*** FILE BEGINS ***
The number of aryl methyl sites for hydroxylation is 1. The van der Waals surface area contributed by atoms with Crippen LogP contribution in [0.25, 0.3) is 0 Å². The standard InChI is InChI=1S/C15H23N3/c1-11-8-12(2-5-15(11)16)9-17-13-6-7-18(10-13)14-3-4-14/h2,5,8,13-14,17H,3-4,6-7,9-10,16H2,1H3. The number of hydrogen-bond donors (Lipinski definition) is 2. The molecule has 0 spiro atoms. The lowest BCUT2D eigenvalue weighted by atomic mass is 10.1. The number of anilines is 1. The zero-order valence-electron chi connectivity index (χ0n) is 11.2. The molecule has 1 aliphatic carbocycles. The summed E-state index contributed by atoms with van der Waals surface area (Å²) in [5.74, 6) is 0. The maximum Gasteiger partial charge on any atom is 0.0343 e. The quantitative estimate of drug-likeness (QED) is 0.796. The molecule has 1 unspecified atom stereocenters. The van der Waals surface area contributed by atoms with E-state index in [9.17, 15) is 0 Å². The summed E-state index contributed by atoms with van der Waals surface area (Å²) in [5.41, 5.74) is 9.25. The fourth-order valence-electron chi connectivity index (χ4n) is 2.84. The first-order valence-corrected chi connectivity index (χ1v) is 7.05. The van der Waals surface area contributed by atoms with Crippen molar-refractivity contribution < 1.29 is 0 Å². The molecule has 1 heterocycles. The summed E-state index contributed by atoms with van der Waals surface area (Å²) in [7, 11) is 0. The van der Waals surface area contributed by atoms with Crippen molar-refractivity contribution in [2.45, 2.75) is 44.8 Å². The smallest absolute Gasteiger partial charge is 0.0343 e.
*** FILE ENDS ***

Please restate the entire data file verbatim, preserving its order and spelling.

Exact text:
The number of aryl methyl sites for hydroxylation is 1. The van der Waals surface area contributed by atoms with Crippen LogP contribution in [0.25, 0.3) is 0 Å². The standard InChI is InChI=1S/C15H23N3/c1-11-8-12(2-5-15(11)16)9-17-13-6-7-18(10-13)14-3-4-14/h2,5,8,13-14,17H,3-4,6-7,9-10,16H2,1H3. The number of hydrogen-bond donors (Lipinski definition) is 2. The molecule has 0 spiro atoms. The lowest BCUT2D eigenvalue weighted by atomic mass is 10.1. The number of anilines is 1. The zero-order valence-electron chi connectivity index (χ0n) is 11.2. The molecule has 1 aliphatic carbocycles. The summed E-state index contributed by atoms with van der Waals surface area (Å²) in [5.74, 6) is 0. The maximum Gasteiger partial charge on any atom is 0.0343 e. The quantitative estimate of drug-likeness (QED) is 0.796. The molecule has 1 unspecified atom stereocenters. The van der Waals surface area contributed by atoms with E-state index in [9.17, 15) is 0 Å². The summed E-state index contributed by atoms with van der Waals surface area (Å²) in [5.41, 5.74) is 9.25. The fourth-order valence-electron chi connectivity index (χ4n) is 2.84. The first-order valence-corrected chi connectivity index (χ1v) is 7.05. The van der Waals surface area contributed by atoms with Crippen molar-refractivity contribution < 1.29 is 0 Å². The molecule has 1 heterocycles. The summed E-state index contributed by atoms with van der Waals surface area (Å²) in [7, 11) is 0. The van der Waals surface area contributed by atoms with Crippen molar-refractivity contribution in [2.45, 2.75) is 44.8 Å². The smallest absolute Gasteiger partial charge is 0.0343 e.